Among clinically available XOR inhibitors, allopurinol as well as febuxostat has been reported previously to be effective in mouse model of atherosclerosis9. Our recent studies showed that febuxostat attenuated LPS-induced MCP-1 production11 and improved endothelial dysfunction in ApoE−/− mice (see Supplementary Fig. S1 oneline). Febuxostat is 1000-fold more potent than allopurinol in the inhibition of ROS or uric acid production by XO and it can completely inhibit ROS production by endothelium-bound XO whereas allopurinol only has a partial effect36. In high-risk cardiac surgery patients with hyperuricemia, febuxostat but not allopurinol lowered oxidized LDL level, oxidative stress and pulse wave velocity37. These findings indicate that febuxostat has superior potency to allopurinol for inhibition of XO-derived ROS production. Furthermore, the finding that febuxostat can inhibit the production of caspase-1-dependent and -independent cytokine/chemokine makes it an attractive therapeutic agent in atherosclerosis.


Animal experiments

Male apoE−/− (B6.129P2-Apoetm1Unc/J) and wild-type (WT; C57BL/6J) mice were purchased at 7 weeks of age from Jackson Laboratory (Bar Harbor, ME). From 8 weeks of age, apoE−/− mice were fed with western diet containing 0.15% cholesterol and 40% fat (F2WTD; Oriental Yeast, Tokyo, Japan) and administrated with drinking water containing 0.027 mg/mL of febuxostat (Teijin Pharma Ltd., Tokyo, Japan) for 12 weeks. As non-atherosclerotic control, WT mice were kept on normal diet for the same period. All experimental procedures were conducted in accordance with the Guiding Principles for the Care and Use of Laboratory Animals (Teijin Pharma Ltd.) and each experimental protocol was approved by the Committee for Animal Experiments of the Teijin Institute for Biomedical Research. All efforts were made to minimize suffering and minimize the number of mice needed to assess statistical significance and experimental reproducibility.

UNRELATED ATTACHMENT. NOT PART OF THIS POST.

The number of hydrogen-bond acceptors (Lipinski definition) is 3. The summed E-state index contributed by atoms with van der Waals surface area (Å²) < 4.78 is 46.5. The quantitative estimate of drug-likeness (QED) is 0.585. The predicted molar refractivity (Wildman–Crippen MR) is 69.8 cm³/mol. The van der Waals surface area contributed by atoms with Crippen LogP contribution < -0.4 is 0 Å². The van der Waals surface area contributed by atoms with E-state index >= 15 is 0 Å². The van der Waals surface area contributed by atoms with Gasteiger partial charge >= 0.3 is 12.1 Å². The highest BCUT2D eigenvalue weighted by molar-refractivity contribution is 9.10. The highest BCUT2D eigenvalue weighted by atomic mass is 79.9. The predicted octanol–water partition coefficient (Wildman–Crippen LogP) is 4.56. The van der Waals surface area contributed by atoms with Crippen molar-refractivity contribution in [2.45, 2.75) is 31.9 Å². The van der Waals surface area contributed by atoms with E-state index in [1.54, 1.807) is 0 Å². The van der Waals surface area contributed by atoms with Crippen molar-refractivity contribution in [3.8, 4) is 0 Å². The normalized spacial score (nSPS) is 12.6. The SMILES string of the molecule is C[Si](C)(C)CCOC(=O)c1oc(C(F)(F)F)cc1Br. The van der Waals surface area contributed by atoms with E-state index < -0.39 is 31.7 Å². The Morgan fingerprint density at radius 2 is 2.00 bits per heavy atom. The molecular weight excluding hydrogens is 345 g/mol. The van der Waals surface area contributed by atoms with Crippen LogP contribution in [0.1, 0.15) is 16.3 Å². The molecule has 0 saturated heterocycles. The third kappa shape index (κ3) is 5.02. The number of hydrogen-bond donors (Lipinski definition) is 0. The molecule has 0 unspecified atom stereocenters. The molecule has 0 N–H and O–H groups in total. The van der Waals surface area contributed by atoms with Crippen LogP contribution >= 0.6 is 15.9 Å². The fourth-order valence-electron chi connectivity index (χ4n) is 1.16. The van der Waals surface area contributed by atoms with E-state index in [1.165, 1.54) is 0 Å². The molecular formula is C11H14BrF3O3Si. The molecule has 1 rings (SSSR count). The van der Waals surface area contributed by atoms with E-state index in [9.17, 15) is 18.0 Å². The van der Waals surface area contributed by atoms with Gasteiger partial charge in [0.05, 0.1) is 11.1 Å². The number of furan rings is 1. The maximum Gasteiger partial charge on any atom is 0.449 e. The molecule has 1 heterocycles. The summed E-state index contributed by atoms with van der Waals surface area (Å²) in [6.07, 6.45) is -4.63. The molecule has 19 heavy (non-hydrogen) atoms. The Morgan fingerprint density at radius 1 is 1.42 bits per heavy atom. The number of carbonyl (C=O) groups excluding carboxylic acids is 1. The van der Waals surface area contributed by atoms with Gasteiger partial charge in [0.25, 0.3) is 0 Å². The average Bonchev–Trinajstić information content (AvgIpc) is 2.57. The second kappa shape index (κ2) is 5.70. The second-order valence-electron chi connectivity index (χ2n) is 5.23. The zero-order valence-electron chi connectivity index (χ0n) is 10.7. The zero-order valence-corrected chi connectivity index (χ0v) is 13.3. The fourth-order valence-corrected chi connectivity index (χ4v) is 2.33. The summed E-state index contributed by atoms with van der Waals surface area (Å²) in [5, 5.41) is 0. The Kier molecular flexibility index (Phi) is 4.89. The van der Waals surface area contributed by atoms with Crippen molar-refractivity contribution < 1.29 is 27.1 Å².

Histology and lesion analysis

For immunohistochemistry, aortic root was frozen in O.C.T compound, cut into 10 μm serial section and stained with MOMA-2 antibody (AbD serotec, Raleigh, NC) and XOR antibody (Santa Cruz Biotechnology, Inc., Santa Cruz, CA) for assessment of macrophage infiltration and for examination of XOR protein level, respectively. For quantification of atherosclerotic lesion, Oil Red O-positive lesion surface areas on en face preparation of whole aorta were measured. Briefly, aorta from root to the abdominal area was dissected and fixed with formalin and followed by removing the connective tissues carefully. Then, the entire aorta was opened longitudinally, pinned en face, stained with Oil Red O (Wako, Osaka, Japan) and photographed with digital camera. The total surface area and total Oil Red O-positive lesion area were determined using WinROOF ver.6 (Mitani Corporation, Tokyo, Japan). The extent of atherosclerotic lesion development was defined as the percentage of total Oil Red O-positive lesion area over the total surface area. In addition, frozen sections of aortic root were also stained with Oil Red O and total Oil Red O-positive lesion area was determined. For detection of superoxide, frozen sections were stained with 10 μM of dihydroetidium (DHE; Wako) for 30 min, followed by counterstaining and sealing with VECTASHIELD® Hard set Mounting Medium with DAPI (Vector laboratories, Burlingame, CA). Fluorescence images were obtained with BIOREVO BZ-9000 apparatus (KEYENCE, Japan) and fluorescence intensity was analyzed with ImageJ software (NIH, Bethesda, MD).